11 July 2018

What Does He Think Of His "Bicycle Friendly" City?

This is a question I've asked, sometimes rhetorically, on and off this blog:  What, exactly, does it mean to be a bicycle-friendly city.

In the immortal words of one Dr. Tom Hammett of Chattanooga, Tennessee, his city's boast of "Bicycle Friendly" status is "mere bull droppings."  In a letter he wrote to his local newspaper, he writes of the hazards that still exist for cyclists, including those too often imposed, wittingly or unwittingly, by law enforcement officials.  One of them, he says, nearly killed him.

You might disagree with his politics, but he does make a valid point:  that in most cities, even the so-called bicycle-friendly ones, safe facilities for cyclists are "limited and do not serve the entire city," as Dr. Hammett complains.  "In general, our transportation grid is lousy," he points out.  Which brings me to another point: You can't have a bicycle-friendly city unless the whole transportation grid--including that for motor vehicles, not to mention public transportation--is well-designed.  Few cities, at least here in the US, have those things. Simply having a car-free commercial strip downtown doesn't cut it.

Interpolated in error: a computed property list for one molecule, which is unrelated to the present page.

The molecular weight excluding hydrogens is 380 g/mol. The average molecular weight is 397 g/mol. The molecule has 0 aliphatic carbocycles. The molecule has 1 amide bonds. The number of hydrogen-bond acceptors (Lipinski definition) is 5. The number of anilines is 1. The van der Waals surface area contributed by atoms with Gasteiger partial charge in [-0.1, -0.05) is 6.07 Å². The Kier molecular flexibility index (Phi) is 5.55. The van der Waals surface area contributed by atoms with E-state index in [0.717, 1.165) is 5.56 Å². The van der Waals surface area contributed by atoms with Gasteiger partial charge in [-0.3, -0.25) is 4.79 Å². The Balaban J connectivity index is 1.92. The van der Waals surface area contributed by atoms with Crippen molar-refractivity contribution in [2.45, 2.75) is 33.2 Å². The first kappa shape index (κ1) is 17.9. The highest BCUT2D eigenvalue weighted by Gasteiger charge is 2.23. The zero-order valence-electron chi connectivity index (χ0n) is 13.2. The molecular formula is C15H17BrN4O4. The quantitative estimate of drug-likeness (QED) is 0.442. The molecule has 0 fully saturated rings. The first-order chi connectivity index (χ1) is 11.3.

Cyclists at the Chickamauga Battlefield, Chattanooga, TN. From Outdoor Chattanooga.

What's really interesting is that Dr. Hammett isn't some hipster who moved into the city because he wanted to walk to his favorite bar and pedal to work.  He is a retired physician who says he "loves" Chattanooga--where, apparently, he spent his professional, if not his entire, life.  And he recognizes that his, and other people's (whether or not they're cyclists) quality of life in that city is intertwined with making it truly "bicycle friendly."

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